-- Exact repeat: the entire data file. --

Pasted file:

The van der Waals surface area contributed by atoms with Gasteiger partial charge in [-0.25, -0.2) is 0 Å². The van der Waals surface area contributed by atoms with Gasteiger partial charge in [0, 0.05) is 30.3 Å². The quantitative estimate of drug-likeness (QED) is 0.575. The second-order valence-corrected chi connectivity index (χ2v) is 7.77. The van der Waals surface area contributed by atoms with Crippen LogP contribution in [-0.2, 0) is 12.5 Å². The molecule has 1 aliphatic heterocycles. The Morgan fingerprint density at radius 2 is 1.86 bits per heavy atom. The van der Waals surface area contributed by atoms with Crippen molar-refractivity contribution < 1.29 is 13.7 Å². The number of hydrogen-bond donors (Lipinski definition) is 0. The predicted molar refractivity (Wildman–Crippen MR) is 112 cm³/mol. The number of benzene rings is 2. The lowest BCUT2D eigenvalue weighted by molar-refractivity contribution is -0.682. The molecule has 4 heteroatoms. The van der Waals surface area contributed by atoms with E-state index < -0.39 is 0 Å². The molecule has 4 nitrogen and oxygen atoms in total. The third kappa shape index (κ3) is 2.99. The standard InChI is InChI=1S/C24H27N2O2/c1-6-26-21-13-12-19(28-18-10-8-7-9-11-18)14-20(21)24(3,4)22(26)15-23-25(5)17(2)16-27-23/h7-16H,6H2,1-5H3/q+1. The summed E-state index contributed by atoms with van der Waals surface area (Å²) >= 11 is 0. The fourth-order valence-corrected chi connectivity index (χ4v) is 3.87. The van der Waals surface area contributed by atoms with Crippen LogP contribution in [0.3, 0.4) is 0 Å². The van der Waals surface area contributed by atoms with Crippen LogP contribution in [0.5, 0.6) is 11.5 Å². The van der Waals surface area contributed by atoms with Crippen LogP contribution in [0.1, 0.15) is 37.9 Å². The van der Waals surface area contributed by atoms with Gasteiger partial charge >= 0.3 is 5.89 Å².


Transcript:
The van der Waals surface area contributed by atoms with Gasteiger partial charge in [-0.25, -0.2) is 0 Å². The van der Waals surface area contributed by atoms with Gasteiger partial charge in [0, 0.05) is 30.3 Å². The quantitative estimate of drug-likeness (QED) is 0.575. The second-order valence-corrected chi connectivity index (χ2v) is 7.77. The van der Waals surface area contributed by atoms with Crippen LogP contribution in [-0.2, 0) is 12.5 Å². The molecule has 1 aliphatic heterocycles. The Morgan fingerprint density at radius 2 is 1.86 bits per heavy atom. The van der Waals surface area contributed by atoms with Crippen molar-refractivity contribution < 1.29 is 13.7 Å². The number of hydrogen-bond donors (Lipinski definition) is 0. The predicted molar refractivity (Wildman–Crippen MR) is 112 cm³/mol. The number of benzene rings is 2. The lowest BCUT2D eigenvalue weighted by molar-refractivity contribution is -0.682. The molecule has 4 heteroatoms. The van der Waals surface area contributed by atoms with E-state index < -0.39 is 0 Å². The molecule has 4 nitrogen and oxygen atoms in total. The third kappa shape index (κ3) is 2.99. The standard InChI is InChI=1S/C24H27N2O2/c1-6-26-21-13-12-19(28-18-10-8-7-9-11-18)14-20(21)24(3,4)22(26)15-23-25(5)17(2)16-27-23/h7-16H,6H2,1-5H3/q+1. The summed E-state index contributed by atoms with van der Waals surface area (Å²) >= 11 is 0. The fourth-order valence-corrected chi connectivity index (χ4v) is 3.87. The van der Waals surface area contributed by atoms with Crippen LogP contribution in [0.3, 0.4) is 0 Å². The van der Waals surface area contributed by atoms with Crippen LogP contribution in [0.5, 0.6) is 11.5 Å². The van der Waals surface area contributed by atoms with Crippen LogP contribution in [0.1, 0.15) is 37.9 Å². The van der Waals surface area contributed by atoms with Gasteiger partial charge >= 0.3 is 5.89 Å².